Details

Building Community Engagement and Outreach in Libraries
Type: Book
ISBN: 978-1-80382-367-6

Keywords

Article
Publication date: 1 March 1986

D. Baxter, M.S. Patel and R. Killian

During 1983, an extended (or outreach) immunisation programme was carried out in rural Jamaica. The resources used were recorded, and accurate costings for the programme

Abstract

During 1983, an extended (or outreach) immunisation programme was carried out in rural Jamaica. The resources used were recorded, and accurate costings for the programme calculated. The results demonstrated significant economies of scale, ie as numbers increased between the different phases of the programme, cost per unit immunisation decreased.

Details

Journal of Management in Medicine, vol. 1 no. 3
Type: Research Article
ISSN: 0268-9235

Article
Publication date: 1 June 2008

Steve Morgan

Assertive outreach is based on extensive international research and has been promoted in the UK in 1999 as a key area of the National Service Framework for Mental Health…

190

Abstract

Assertive outreach is based on extensive international research and has been promoted in the UK in 1999 as a key area of the National Service Framework for Mental Health. Its primary aim is to provide a specialist service for people disengaged from traditional approaches of mental health services, but very little attention has been paid to how such services can be developed. Practice Based Evidence, a practice development consultancy, has engaged seven assertive outreach teams to focus on development first, and follow‐up evaluation of the impact of reflective practice on team functioning. This has prompted a number of strengths‐based recommendations for changing the way we think about developing services before we engage in research and evaluation.

Details

Mental Health Review Journal, vol. 13 no. 2
Type: Research Article
ISSN: 1361-9322

Keywords

Article
Publication date: 9 November 2015

Diane Arrieta and Jacqueline Kern

The purpose of this paper is to examine science, technology, engineering, art and mathematics (STEAM) efforts at Florida Atlantic University’s (FAU) John D. MacArthur…

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Abstract

Purpose

The purpose of this paper is to examine science, technology, engineering, art and mathematics (STEAM) efforts at Florida Atlantic University’s (FAU) John D. MacArthur Campus Library (JDM) to share methodologies and ideas with other academic libraries. Recently, there has been an emphasis on and push for science, technology, engineering and mathematics (STEM) education in colleges and universities across the USA as a means for training future work forces and for remaining competitive in global job markets (Land, 2013). FAU in South Florida is a big proponent of STEM and STEAM education (Florida Atlantic University, 2012; Dorothy F. Schmidt College of Arts and Letters, 2013).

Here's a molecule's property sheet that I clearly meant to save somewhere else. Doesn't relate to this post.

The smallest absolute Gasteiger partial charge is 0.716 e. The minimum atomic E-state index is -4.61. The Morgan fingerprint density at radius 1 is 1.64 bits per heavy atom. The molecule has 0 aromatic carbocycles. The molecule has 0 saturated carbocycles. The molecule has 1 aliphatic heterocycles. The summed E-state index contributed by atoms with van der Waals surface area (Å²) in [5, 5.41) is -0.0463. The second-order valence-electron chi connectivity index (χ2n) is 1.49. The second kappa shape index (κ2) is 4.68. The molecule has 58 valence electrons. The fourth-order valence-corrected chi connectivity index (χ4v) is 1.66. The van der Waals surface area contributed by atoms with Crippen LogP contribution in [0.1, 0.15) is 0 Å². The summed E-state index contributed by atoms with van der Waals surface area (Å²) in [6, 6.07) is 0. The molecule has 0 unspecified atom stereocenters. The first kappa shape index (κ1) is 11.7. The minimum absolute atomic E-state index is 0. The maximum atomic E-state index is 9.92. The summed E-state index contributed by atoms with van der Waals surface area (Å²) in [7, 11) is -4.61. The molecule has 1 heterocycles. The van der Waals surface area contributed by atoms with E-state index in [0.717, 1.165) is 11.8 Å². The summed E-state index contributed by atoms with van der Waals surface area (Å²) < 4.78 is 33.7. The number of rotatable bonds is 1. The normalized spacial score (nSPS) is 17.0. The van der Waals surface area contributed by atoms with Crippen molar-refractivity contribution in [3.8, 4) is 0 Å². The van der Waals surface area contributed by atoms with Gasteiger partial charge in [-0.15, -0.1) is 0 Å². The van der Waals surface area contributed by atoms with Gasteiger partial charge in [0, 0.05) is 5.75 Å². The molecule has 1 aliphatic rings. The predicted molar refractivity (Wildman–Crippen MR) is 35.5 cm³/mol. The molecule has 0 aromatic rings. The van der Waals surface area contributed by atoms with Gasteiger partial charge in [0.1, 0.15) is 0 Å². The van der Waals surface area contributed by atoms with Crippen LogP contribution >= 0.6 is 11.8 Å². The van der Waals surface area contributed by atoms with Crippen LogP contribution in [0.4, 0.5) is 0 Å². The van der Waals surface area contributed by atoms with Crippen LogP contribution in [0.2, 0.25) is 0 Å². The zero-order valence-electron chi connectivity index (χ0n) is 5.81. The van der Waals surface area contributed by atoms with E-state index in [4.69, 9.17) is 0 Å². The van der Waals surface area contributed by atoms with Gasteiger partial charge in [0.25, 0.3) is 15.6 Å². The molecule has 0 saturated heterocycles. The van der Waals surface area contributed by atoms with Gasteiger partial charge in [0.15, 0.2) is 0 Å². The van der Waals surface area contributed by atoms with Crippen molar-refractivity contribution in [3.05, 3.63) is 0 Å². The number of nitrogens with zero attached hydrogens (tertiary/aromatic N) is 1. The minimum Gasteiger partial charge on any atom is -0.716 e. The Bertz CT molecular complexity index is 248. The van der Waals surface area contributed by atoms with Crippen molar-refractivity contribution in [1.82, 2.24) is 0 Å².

Design/methodology/approach

As many librarians and outreach staff strive to remain relevant to their faculty and students with changing technologies (Drewes and Hoffman, 2010), the FAU JDM outreach staff have developed several novel programs that are geared toward the STEAM initiative.

Findings

The Library Outreach Committee at FAU was committed to investigating how they could advance student success through visual arts programming. How can the library help contribute to STEAM education for the students and learning community as a whole? How can the library engage art students? Can the library promote dialogue in arts to the faculty and staff, regardless of their disciplines? This article will describe and discuss the various art outreach programs that the JDM has tested and their outcomes addressing goals toward STEAM education and academic libraries.

Originality/value

The objective in sharing the experiences at the JDM is to spark new and successful program ideas at other academic libraries across the country and abroad and create knowledge in this relatively new area.

Details

New Library World, vol. 116 no. 11/12
Type: Research Article
ISSN: 0307-4803

Keywords

Book part
Publication date: 1 January 2006

Anna Marie Guerra

For centuries, the Hispanic population has been proving itself as an emerging majority in the United States. The United States census shows that the Hispanic population…

Abstract

For centuries, the Hispanic population has been proving itself as an emerging majority in the United States. The United States census shows that the Hispanic population more than doubled from 1970 to 1980 and from 1980 to 1990. However, despite these data, libraries have not adapted their library services to meet the needs of this population, despite their knowledge that Hispanics do not feel welcome in libraries. Authors from 1970 to 2001 have highlighted the long-standing problem of Hispanic under-utilization of libraries and have provided recommendations for the library community regarding adapting their services in a culturally sensitive manner. Despite these publications, there is still literature in 2001 reporting that Hispanics do not feel welcome in libraries. The purpose of this study is to examine the current status of three facets of librarianship: (1) outreach efforts to Hispanics; (2) specialized training for Hispanics in bibliographic and information literacy; and (3) current attitudes of Hispanics toward public libraries.